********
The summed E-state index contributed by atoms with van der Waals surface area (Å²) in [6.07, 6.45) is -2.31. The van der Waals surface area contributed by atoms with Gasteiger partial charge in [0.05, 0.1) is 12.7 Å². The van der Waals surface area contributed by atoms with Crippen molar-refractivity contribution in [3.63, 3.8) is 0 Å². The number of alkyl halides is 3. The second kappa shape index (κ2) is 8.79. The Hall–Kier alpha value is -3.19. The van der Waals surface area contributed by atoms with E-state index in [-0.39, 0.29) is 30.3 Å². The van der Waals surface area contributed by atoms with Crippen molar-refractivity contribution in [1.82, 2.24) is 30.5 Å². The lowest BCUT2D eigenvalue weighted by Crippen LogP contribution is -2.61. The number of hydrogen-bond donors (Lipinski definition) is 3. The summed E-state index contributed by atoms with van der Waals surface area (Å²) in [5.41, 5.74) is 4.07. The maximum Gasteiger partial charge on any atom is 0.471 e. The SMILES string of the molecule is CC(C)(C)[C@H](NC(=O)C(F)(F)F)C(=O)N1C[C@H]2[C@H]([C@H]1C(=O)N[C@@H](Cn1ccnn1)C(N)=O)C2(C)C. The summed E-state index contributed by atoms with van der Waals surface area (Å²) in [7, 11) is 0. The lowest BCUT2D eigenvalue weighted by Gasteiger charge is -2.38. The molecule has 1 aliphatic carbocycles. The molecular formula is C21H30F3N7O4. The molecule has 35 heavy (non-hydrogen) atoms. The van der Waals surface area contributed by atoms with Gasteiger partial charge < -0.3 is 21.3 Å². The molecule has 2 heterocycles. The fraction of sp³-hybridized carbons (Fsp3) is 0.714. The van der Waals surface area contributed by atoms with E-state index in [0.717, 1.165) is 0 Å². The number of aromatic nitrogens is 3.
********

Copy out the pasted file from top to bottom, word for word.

The summed E-state index contributed by atoms with van der Waals surface area (Å²) in [6.07, 6.45) is -2.31. The van der Waals surface area contributed by atoms with Gasteiger partial charge in [0.05, 0.1) is 12.7 Å². The van der Waals surface area contributed by atoms with Crippen molar-refractivity contribution in [3.63, 3.8) is 0 Å². The number of alkyl halides is 3. The second kappa shape index (κ2) is 8.79. The Hall–Kier alpha value is -3.19. The van der Waals surface area contributed by atoms with E-state index in [-0.39, 0.29) is 30.3 Å². The van der Waals surface area contributed by atoms with Crippen molar-refractivity contribution in [1.82, 2.24) is 30.5 Å². The lowest BCUT2D eigenvalue weighted by Crippen LogP contribution is -2.61. The number of hydrogen-bond donors (Lipinski definition) is 3. The summed E-state index contributed by atoms with van der Waals surface area (Å²) in [5.41, 5.74) is 4.07. The maximum Gasteiger partial charge on any atom is 0.471 e. The SMILES string of the molecule is CC(C)(C)[C@H](NC(=O)C(F)(F)F)C(=O)N1C[C@H]2[C@H]([C@H]1C(=O)N[C@@H](Cn1ccnn1)C(N)=O)C2(C)C. The summed E-state index contributed by atoms with van der Waals surface area (Å²) in [7, 11) is 0. The lowest BCUT2D eigenvalue weighted by Gasteiger charge is -2.38. The molecule has 1 aliphatic carbocycles. The molecular formula is C21H30F3N7O4. The molecule has 35 heavy (non-hydrogen) atoms. The van der Waals surface area contributed by atoms with Gasteiger partial charge < -0.3 is 21.3 Å². The molecule has 2 heterocycles. The fraction of sp³-hybridized carbons (Fsp3) is 0.714. The van der Waals surface area contributed by atoms with E-state index in [0.717, 1.165) is 0 Å². The number of aromatic nitrogens is 3.